China's September manufacturing PMI at 51.5, returns to sustained growth
China's manufacturing purchasing managers' index (PMI) increased to 51.5 in September from 51.0 in August, with the new export orders sub-index rising above the 50.0-mark for the first time since the COVID-19 outbreak, official data from the National Bureau of Statistics (NBS) showed on Wednesday.
The number met the expectation by Bloomberg and beat the Reuters forecast of 51.2. A reading above 50 indicates an expansion in activity on a monthly basis.
Manufacturing boom expands than last month
Thanks to a series of foreign trade measures and the partial recovery of international market demand, manufacturing imports and exports have further improved, with September's new export order index and import index rising above the boom-bust line of 50 for the first time this year, Zhao Qinghe, a senior statistician with the bureau, explained in a statement.
However, he warned that because the pandemic has not yet been fully controlled, there are still uncertain factors regarding imports and exports.
In addition, with the National Day and Mid-Autumn Festival holiday approaching, the new order index of the consumer goods industry was 53.7 percent, 2.9 percentage points higher than last month, indicating an accelerated growth of product orders of enterprises.
Meanwhile, with the continued recovery of supply and demand and the advent of the traditional production peak season, companies have increased their willingness to purchase, Zhao mentioned.
From the perspective of the industry, the production index and new order index of food and beverages, general equipment, special equipment, computer communication and electronic equipment, are all above 55.0 percent, higher than the previous month, he noted.
The non-manufacturing PMI rose to 55.9 in September from 55.2 in August, according to NBS, beating expectations by Bloomberg at 54.9.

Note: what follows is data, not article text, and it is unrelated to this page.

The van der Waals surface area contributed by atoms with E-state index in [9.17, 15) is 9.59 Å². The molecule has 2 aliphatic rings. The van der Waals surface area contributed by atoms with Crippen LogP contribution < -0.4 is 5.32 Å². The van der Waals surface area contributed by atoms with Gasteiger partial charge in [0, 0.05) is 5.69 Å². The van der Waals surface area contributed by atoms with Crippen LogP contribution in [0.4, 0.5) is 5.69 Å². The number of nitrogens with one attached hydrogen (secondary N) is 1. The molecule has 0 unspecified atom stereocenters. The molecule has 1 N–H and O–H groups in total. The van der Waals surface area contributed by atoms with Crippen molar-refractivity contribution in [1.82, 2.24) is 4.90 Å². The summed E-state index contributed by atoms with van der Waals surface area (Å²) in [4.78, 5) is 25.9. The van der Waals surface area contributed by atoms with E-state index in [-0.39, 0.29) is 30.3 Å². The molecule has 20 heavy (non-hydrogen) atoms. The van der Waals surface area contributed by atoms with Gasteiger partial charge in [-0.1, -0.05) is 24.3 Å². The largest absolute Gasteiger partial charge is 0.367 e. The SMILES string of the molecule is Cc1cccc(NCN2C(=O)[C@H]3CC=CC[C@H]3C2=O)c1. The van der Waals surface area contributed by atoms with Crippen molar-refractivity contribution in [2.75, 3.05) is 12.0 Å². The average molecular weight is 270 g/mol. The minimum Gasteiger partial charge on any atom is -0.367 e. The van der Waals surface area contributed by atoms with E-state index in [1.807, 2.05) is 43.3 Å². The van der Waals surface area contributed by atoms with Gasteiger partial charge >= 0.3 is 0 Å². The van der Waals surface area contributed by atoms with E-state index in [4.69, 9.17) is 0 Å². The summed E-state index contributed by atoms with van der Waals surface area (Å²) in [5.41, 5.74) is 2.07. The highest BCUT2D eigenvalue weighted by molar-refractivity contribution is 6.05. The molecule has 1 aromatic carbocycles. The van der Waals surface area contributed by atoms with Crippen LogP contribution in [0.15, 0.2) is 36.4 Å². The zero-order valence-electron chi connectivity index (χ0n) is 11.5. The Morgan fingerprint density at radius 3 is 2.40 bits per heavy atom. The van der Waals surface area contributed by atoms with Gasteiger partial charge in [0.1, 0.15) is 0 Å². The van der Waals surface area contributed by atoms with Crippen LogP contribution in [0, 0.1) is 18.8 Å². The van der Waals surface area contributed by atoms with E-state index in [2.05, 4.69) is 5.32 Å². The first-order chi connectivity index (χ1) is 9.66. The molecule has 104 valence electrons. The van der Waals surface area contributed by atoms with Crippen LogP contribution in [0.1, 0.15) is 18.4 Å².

Nomura analysts in a note attributed the improvement in the non-manufacturing PMI to a gradual recovery in the services sector "due mainly to further relaxations of social distancing rules as the most recent cluster of COVID-19 appears to have been well contained".
Growth in China's services sector accelerated in September as the business activity index was 55.2 percent, 0.9 percentage points higher than the previous month and rising for two consecutive months, Zhao said.
He further explained that in terms of market demand and expectations, the new order index and business activity expectation index were 53.5 percent and 62.2 percent, respectively, 2.0 and 0.9 percentage points higher than last month, respectively, indicating that the service industry market demand is picking up and business confidence is further strengthened.
Zhao reminded that although overall manufacturing demand has improved, the recovery is uneven. The survey results showed that more than half of companies in such fields as textiles, clothing and wood processing reflected insufficient market demand.
Nomura also noted that "the employment sub-index remained in sub-50 contractionary territory at 49.6 in September, despite an uptick from 49.4 in August, and has now been in contractionary territory for five consecutive months, suggesting strong labor market headwinds remain."
PMIs forecasted to remain buoyant
Considering "solid exports, pent-up demand from the worst flooding in decades, pent-up demand from COVID-19 and government stimulus measures on consumption", the PMIs are forecasted to remain buoyant over the next couple of months, according to Nomura, further adding that official manufacturing PMI may stay around 51.0 in the near term, while the official non-manufacturing PMI might soften a little as "growth headwinds remain string" amid elevated uncertainties stemming from the pandemic and China-U.S. relations.
Nomura expects Beijing most likely maintain its wait-and-see policy approach through the remainder of this year by neither easing further nor tightening.
On Monday, Caixin released its manufacturing PMI for September. Unlike the official PMI, which focuses on large corporations and State-owned enterprises, the Caixin PMI polls mostly small and medium-sized companies. The Caixin manufacturing PMI came in at 53.0 percent in September, down slightly from 53.1 percent in August.
Caixin said output growth eased but remained marked. As overseas markets walk out of the pandemic disruptions, stronger foreign demand boosted export businesses. However, employment seems to lag behind along the recovery path.
A sub-index measuring employment climbed into expansionary territory for the first time this year in September but came in just a hair above 50 percent.
Professor John Gong from the University of International Business and Economics said unsatisfactory employment could have something to do with "structural change" such as "rapid development of the digital economy" and "adoption of robotics."
He said in the long run, empirical experiences tell that new technologies will always create new jobs.